What is often missed in traditional risk and compliance assessments is a clear understanding of the value that cybersecurity provides to the business. When security leaders communicate in the language of compliance or risk (two inherently negative topics), they miss the opportunity to demonstrate to executives the ways in which mature cybersecurity processes can help enable business growth and sustainability. An emphasis on business enablement – expressed as a function of performance excellence and quality – is what sets the BCEB apart from the traditional cybersecurity assessment tools.

Cybersecurity risk traditionalists will be pleased to know that we do not suggest that process maturity metrics replace established risk formulations. Quite the opposite! We need to understand risk in order to set clear goals and effectively respond to the ever-changing threat landscape for their firms. When communicating the value of cybersecurity to executives however, security leaders will likely find that the BCEB tool kit provides a better picture of the organization’s capacity to identify opportunities and leverage the benefits of effective cybersecurity management.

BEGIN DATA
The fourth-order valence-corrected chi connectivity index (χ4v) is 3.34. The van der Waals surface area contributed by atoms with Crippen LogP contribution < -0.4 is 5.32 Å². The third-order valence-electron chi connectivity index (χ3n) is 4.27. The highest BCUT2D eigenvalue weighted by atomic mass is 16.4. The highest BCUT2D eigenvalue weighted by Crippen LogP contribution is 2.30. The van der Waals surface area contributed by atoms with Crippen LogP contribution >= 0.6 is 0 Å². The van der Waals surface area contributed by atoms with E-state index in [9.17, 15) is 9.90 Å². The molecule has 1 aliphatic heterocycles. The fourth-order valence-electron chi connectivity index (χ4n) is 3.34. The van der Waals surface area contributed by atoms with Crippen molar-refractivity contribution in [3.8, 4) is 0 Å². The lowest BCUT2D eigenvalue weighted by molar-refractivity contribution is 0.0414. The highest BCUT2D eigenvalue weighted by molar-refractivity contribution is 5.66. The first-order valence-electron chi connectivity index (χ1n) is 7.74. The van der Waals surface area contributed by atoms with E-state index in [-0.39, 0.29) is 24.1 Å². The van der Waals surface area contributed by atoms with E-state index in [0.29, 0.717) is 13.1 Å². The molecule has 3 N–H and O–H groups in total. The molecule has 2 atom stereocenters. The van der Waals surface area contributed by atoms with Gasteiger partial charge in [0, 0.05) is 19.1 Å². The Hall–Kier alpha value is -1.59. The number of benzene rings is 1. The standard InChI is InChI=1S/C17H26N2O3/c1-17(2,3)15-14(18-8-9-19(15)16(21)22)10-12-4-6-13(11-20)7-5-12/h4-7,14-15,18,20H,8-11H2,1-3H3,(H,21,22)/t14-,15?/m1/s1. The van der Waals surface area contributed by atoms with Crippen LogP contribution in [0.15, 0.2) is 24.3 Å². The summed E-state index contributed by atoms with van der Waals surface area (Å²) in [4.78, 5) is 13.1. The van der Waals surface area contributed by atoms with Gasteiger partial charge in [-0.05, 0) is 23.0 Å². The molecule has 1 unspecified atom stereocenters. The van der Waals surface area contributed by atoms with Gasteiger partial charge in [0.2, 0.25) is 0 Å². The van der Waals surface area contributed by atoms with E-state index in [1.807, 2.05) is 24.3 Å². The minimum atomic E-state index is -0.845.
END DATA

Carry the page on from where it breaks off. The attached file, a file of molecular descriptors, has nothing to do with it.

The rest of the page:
For Secure Digital Solutions (SDS), the emergence of the Baldrige Cybersecurity Excellence Builder validates the power of the cybersecurity assessment methodology embedded in our TrustMAPP® platform. Both the BCEB and TrustMAPP use process maturity to express the degree to which an organization achieves consistent quality and performance excellence. With clear alignment to the firm’s mission, values and objectives, TrustMAPP helps security leaders bridge the gap between security operations (risk focused) and process maturity (business focused).

To learn more on how cloud-based TrustMAPP® can help you maximize the benefits of the Baldrige Cybersecurity Excellence Builder, ask for your free trial today.

TrustMAPP® is a registered trademark of Secure Digital Solutions, LLC. All rights reserved.

BALDRIGE EXCELLENCE FRAMEWORK™ is a trademark, and BALDRIGE PERFORMANCE EXCELLENCE PROGRAM and Design®, MALCOLM BALDRIGE NATIONAL QUALITY AWARD®, and PERFORMANCE EXCELLENCE® are federally registered trademarks, of the U.S. Department of Commerce, National Institute of Standards and Technology.